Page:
Some additional items to consider include issues related to qualified small business stock (QSBS), gift and estate taxes, state and local income taxes, liquidity, asset protection, and whether you and your family will retain control and manage the assets over time.
Smart founders and early employees should closely examine their equity ownership, even in the early stages of their company’s life cycle.
Here are some advanced equity planning strategies that you can implement at different stages of your company life cycle to reduce tax and optimize wealth for you and your family.
Irrevocable nongrantor trust
QSBS allows you to exclude tax on $10 million of capital gains (tax of up to 35%) upon an exit/sale. This is a benefit every individual and some trusts have. There is significant opportunity to multiply the QSBS tax exclusion well beyond $10 million.
The founder can gift QSBS eligible stock to an irrevocable nongrantor trust, let’s say for the benefit of a child, so that the trust will qualify for its own $10 million exclusion. The founder owning the shares would be the grantor in this case. Typically, these trusts are set up for children or unborn children. It is important to note that the founder/grantor will have to gift the shares to accomplish this, because gifted shares will retain the QSBS eligibility. If the shares are sold into the trust, the shares lose QSBS status.
In addition to the savings on federal taxes, founders may also save on state taxes. State tax can be avoided if the trust is structured properly and set up in a tax-exempt state like Delaware or Nevada. Otherwise, even if the trust is subject to state tax, some states, like New York, conform and follow the federal tax treatment of the QSBS rules, while others, like California, do not. For example, if you are a New York state resident, you will also avoid the 8.82% state tax, which amounts to another $2.6 million in tax savings if applied to the example above.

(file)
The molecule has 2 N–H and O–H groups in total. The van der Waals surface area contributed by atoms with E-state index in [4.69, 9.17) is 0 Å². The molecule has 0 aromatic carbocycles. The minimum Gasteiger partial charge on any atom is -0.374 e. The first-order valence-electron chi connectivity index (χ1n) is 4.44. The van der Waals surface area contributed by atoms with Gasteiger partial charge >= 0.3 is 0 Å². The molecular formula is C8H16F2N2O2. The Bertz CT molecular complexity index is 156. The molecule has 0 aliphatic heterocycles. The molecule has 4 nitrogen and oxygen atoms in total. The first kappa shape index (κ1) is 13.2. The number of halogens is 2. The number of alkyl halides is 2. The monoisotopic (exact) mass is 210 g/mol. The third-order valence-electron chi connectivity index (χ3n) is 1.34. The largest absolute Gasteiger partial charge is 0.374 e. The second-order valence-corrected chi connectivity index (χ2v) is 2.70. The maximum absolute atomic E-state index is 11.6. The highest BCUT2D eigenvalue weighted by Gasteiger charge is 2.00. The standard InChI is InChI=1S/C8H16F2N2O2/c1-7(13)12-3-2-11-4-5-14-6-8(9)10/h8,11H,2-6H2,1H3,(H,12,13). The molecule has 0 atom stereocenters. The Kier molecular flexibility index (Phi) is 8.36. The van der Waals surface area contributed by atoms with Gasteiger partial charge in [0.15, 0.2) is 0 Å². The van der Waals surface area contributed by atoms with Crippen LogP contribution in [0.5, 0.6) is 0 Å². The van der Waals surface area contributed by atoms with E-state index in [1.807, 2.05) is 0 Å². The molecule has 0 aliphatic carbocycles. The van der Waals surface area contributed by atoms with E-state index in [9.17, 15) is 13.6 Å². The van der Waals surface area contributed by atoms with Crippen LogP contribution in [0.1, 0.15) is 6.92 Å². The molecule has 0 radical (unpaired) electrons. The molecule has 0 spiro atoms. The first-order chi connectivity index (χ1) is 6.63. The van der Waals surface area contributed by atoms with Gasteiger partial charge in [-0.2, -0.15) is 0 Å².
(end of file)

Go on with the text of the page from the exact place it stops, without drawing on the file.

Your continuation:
This brings the total tax savings to almost $10 million, which is material in the context of a $40 million gain. Notably, California does not conform, but California residents can still capture the state tax savings if their trust is structured properly and in a state like Delaware or Nevada.
Currently, each person has a limited lifetime gift tax exemption, and any gifted amount beyond this will generate up to a 40% gift tax that has to be paid. Because of this, there is a trade-off between gifting the shares early while the company valuation is low and using less of your gift tax exemption versus gifting the shares later and using more of the lifetime gift exemption.
The reason to wait is that it takes time, energy and money to set up these trusts, so ideally, you are using your lifetime gift exemption and trust creation costs to capture a benefit that will be realized. However, not every company has a successful exit, so it is sometimes better to wait until there is a certain degree of confidence that the benefit will be realized.
One way for the founder to plan for future generations while minimizing estate taxes and high state taxes is through a parent-seeded trust. This trust is created by the founder’s parents, with the founder as the beneficiary. Then the founder can sell the shares to this trust — it doesn’t involve the use of any lifetime gift exemption and eliminates any gift tax, but it also disqualifies the ability to claim QSBS.
The benefit is that all the future appreciation of the asset is transferred out of the founder’s and the parent’s estate and is not subject to potential estate taxes in the future. The trust can be located in a tax-exempt state such as Delaware or Nevada to also eliminate home state-level taxes. This can translate up to 10% in state-level tax savings. The trustee, an individual selected by the founder, can make distributions to the founder as a beneficiary if desired.